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This title in other editions

Falling for Science: Objects in Mind

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Falling for Science: Objects in Mind Cover

 

Synopses & Reviews

Publisher Comments:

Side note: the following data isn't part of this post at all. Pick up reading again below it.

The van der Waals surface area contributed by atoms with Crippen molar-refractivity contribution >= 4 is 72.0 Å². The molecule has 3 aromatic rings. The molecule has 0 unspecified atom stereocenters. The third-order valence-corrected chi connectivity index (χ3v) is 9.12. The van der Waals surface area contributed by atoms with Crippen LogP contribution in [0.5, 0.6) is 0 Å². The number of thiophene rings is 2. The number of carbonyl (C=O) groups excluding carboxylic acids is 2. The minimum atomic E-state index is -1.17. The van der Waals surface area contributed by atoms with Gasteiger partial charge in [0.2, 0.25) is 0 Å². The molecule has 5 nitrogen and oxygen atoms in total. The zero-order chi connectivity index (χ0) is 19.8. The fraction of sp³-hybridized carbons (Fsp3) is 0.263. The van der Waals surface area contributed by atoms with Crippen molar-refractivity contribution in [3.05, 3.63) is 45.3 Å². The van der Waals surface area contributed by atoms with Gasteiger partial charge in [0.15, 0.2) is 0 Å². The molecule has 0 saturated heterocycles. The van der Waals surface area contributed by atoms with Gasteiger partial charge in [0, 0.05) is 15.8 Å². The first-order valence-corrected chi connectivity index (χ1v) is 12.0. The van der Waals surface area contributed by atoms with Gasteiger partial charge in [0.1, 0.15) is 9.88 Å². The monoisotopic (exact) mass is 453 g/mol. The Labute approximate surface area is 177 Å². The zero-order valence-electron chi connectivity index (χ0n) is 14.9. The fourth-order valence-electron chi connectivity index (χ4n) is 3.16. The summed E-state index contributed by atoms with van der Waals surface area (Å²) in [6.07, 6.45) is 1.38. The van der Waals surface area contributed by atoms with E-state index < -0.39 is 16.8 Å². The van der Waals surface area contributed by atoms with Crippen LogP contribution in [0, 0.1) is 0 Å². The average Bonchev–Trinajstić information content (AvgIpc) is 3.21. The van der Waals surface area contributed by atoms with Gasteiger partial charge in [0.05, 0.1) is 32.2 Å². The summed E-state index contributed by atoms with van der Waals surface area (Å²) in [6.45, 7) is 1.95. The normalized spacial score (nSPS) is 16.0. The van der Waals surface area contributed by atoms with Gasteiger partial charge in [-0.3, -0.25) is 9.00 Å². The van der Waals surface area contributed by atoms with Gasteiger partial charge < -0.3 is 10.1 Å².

andlt;Pandgt;edited and with an introduction by Sherry Turkle [as per Sherry]andquot;This is a book about science, technology, and love,andquot; writes Sherry Turkle. In it, we learn how a love for science can start with a love for an object--a microscope, a modem, a mud pie, a pair of dice, a fishing rod. Objects fire imagination and set young people on a path to a career in science. In this collection, distinguished scientists, engineers, and designers as well as twenty-five years of MIT students describe how objects encountered in childhood became part of the fabric of their scientific selves. In two major essays that frame the collection, Turkle tells a story of inspiration and connection through objects that is often neglected in standard science education and in our preoccupation with the virtual. The senior scientists' essays trace the arc of a life: the gears of a toy car introduce the chain of cause and effect to artificial intelligence pioneer Seymour Papert; microscopes disclose the mystery of how things work to MIT President and neuroanatomist Susan Hockfield; architect Moshe Safdie describes how his boyhood fascination with steps, terraces, and the wax hexagons of beehives lead him to a life immersed in the complexities of design. The student essays tell stories that echo these narratives: plastic eggs in an Easter basket reveal the power of centripetal force; experiments with baking illuminate the geology of planets; LEGO bricks model worlds, carefully engineered and colonized. All of these voices--students and mentors--testify to the power of objects to awaken and inform young scientific minds. This is a truth that is simple, intuitive, and easily overlooked.Sherry Turkle is Abby Rockefeller Mauzé Professor of the Social Studies of Science and Technology at MIT and Director of the MIT Initiative on Technology and Self. She is the author of The Second Self: Computers and the Human Spirit (Twentieth Anniversary Edition, MIT Press, 2005) and Life on the Screen: Identity in the Age of the Internet and the editor of Evocative Objects: Things We Think With (MIT Press, 2007).andlt;/Pandgt;